Crystal boba is all the rage nowadays in trendy bubble tea stores across the US and UK. Its translucent white appearance and soft jelly texture are a contrast to black tapioca pearls. This delicious boba topping is easy and fun to make at home!
Do you want to stop spending so much money on buying these tasty treats in the shops? Or do you just want to customize the boba to your liking and create your own crazy concoctions? Whatever your culinary inclination, this article has everything you need to know about these extraordinary pearls.
Our top-grade recipe, specialized for the home cook, is simple and easy to follow. Even those without any drink-making experience can enjoy this Asian beverage phenomenon from the comfort of their own kitchens.
What is Crystal Boba?
Also called white pearls, this esoteric-sounding name refers to a specific type of bubble tea pearls. Bubble tea is so named because of the gelatinous, chewy balls added to the drink for textural purposes.
White pearls are made with the konjac plant, a tropical flower found in Southeast Asia. They have a milky, iridescent white colour that is unique and rarely seen in tea shops in the West. However, since most widely available starches are also white, this kind of topping is extremely easy to make at home.
What is the difference between crystal boba and regular boba?
Both tapioca and white pearls are used in a variety of preparations in Asia. In contrast, their use in the West is mostly limited to tea drinks. Thus, the differences between these two boba types are extremely well-documented and they each have a specific use.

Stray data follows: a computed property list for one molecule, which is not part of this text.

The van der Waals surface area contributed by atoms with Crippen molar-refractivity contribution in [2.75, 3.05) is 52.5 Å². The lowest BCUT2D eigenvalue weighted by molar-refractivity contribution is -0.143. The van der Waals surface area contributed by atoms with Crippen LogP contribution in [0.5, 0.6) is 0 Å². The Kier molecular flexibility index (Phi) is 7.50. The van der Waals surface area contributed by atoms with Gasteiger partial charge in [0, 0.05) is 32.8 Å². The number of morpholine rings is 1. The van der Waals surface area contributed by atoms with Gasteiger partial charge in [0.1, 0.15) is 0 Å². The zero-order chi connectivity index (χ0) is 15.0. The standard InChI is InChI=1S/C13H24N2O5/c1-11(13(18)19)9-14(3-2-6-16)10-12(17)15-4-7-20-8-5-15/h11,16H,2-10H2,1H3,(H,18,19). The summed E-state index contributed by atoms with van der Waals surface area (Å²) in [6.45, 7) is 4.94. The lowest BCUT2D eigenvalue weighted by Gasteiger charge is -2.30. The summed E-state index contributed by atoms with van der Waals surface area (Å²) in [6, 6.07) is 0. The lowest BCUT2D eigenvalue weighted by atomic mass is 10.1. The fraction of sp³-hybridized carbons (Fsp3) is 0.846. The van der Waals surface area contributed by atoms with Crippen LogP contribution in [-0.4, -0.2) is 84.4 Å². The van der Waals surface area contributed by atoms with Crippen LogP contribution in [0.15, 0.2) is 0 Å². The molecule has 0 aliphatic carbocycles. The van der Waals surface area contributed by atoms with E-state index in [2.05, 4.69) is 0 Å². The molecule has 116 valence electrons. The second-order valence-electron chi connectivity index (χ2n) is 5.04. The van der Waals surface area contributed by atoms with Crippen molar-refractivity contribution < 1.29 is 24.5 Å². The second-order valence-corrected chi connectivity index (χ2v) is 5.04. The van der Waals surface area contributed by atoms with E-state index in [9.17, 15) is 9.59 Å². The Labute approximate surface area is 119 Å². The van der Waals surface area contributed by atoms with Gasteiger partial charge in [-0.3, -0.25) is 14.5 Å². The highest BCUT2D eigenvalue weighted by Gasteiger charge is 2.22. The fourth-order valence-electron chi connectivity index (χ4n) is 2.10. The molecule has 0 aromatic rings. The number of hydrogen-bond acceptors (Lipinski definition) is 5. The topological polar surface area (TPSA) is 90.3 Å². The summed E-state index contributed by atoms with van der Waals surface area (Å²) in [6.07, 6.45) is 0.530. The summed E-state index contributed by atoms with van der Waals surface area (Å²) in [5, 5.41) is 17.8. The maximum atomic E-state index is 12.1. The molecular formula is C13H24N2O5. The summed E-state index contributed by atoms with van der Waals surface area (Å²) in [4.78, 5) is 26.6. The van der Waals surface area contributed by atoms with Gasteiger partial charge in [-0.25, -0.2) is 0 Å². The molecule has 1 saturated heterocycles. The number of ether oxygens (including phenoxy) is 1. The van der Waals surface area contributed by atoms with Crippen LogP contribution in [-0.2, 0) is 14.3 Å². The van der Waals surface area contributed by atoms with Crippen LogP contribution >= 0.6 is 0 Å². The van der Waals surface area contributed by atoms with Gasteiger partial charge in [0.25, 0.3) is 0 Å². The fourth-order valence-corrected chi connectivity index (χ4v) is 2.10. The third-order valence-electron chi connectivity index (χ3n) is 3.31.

The usual bubble tea topping found in the US and UK are made of the starch of tapioca. White pearls are made with the konjac plant instead.
Tapioca pearls have a neutral taste and are chewy and spongy in texture. The ones used in boba drinks are usually smaller and slightly softer compared to traditional tapioca pearls. Crystal boba, on the other hand, is very soft and jelly-like. They also have a subtle citrus flavour thanks to the plant used to make them.
In addition, white pearls retain their flavour upon storage or when added to a drink. In contrast, tapioca pearls firm up and begin to impart their flavour to the surrounding ingredients. This can be a good or a bad thing, depending on what you as the cook intended to happen!
Regular boba are a deep, opaque black colour thanks to the caramel added during preparation. White pearls, of course, are white and are thus distinctive and immediately recognizable. They are not as ubiquitous thanks to their conspicuousness. When crystal boba are added to a dish, they tend to capture its focus. Thus, its use is confined to teas and a few other sparse desserts.
Are They Vegan-friendly?
Tapioca pearls are traditionally vegan since no gelatin is used - the tapioca starch itself is used to set the tiny balls. Western manufacturers might use gelatin for the sake of cost-effectiveness, so be wary, vegans!
White pearls are usually set with agar or konjac starch. However, this cannot be guaranteed with Western manufacturers (although using gelatin is extremely rare). Overall, white pearls are much more likely to be vegan than regular boba.
Are They Healthy?
Generally, all boba is unhealthy, since they are essentially textured vessels of syrup in your drink. White pearls, however, are considerably healthier than other varieties of boba.
100 grams of white pearls contain 70 calories of carbohydrates and no fat. Tapioca pearls contain 358 calories for the same amount.
Can you buy crystal boba?
Yes, you can find white pearls to order online! If you live in an area to which the manufacturer ships to that is. Most companies do not produce them dry but instead pack them in flavoured syrup. This makes it impossible to customize them to a certain extent.
Thus, if you want to experience white pearls in their pure, unadulterated form, making it at home is recommended. This is where our white agar agar pearl recipe comes in!